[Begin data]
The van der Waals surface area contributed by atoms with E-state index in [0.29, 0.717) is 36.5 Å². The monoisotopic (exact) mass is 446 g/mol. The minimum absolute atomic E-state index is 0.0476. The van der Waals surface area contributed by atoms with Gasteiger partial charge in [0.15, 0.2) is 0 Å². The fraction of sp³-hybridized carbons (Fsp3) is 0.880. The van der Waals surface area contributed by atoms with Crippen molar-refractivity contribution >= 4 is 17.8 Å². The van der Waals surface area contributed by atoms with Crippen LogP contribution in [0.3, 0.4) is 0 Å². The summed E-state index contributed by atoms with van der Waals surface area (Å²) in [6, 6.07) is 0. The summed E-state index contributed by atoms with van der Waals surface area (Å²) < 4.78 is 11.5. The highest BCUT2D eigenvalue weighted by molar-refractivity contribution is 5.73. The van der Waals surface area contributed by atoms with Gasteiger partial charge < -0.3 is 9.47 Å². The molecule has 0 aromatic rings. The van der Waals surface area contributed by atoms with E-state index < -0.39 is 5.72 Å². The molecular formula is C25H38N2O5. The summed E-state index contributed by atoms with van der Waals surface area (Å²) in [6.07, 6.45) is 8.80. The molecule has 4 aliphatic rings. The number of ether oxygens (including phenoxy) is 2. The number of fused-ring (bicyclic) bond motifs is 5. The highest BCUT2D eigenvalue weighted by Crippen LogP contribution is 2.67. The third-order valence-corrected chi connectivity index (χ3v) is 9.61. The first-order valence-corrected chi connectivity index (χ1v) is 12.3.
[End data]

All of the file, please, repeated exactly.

The van der Waals surface area contributed by atoms with E-state index in [0.29, 0.717) is 36.5 Å². The monoisotopic (exact) mass is 446 g/mol. The minimum absolute atomic E-state index is 0.0476. The van der Waals surface area contributed by atoms with Gasteiger partial charge in [0.15, 0.2) is 0 Å². The fraction of sp³-hybridized carbons (Fsp3) is 0.880. The van der Waals surface area contributed by atoms with Crippen molar-refractivity contribution >= 4 is 17.8 Å². The van der Waals surface area contributed by atoms with Crippen LogP contribution in [0.3, 0.4) is 0 Å². The summed E-state index contributed by atoms with van der Waals surface area (Å²) in [6, 6.07) is 0. The summed E-state index contributed by atoms with van der Waals surface area (Å²) < 4.78 is 11.5. The highest BCUT2D eigenvalue weighted by molar-refractivity contribution is 5.73. The van der Waals surface area contributed by atoms with Gasteiger partial charge < -0.3 is 9.47 Å². The molecule has 0 aromatic rings. The van der Waals surface area contributed by atoms with E-state index < -0.39 is 5.72 Å². The molecular formula is C25H38N2O5. The summed E-state index contributed by atoms with van der Waals surface area (Å²) in [6.07, 6.45) is 8.80. The molecule has 4 aliphatic rings. The number of ether oxygens (including phenoxy) is 2. The number of fused-ring (bicyclic) bond motifs is 5. The highest BCUT2D eigenvalue weighted by Crippen LogP contribution is 2.67. The third-order valence-corrected chi connectivity index (χ3v) is 9.61. The first-order valence-corrected chi connectivity index (χ1v) is 12.3.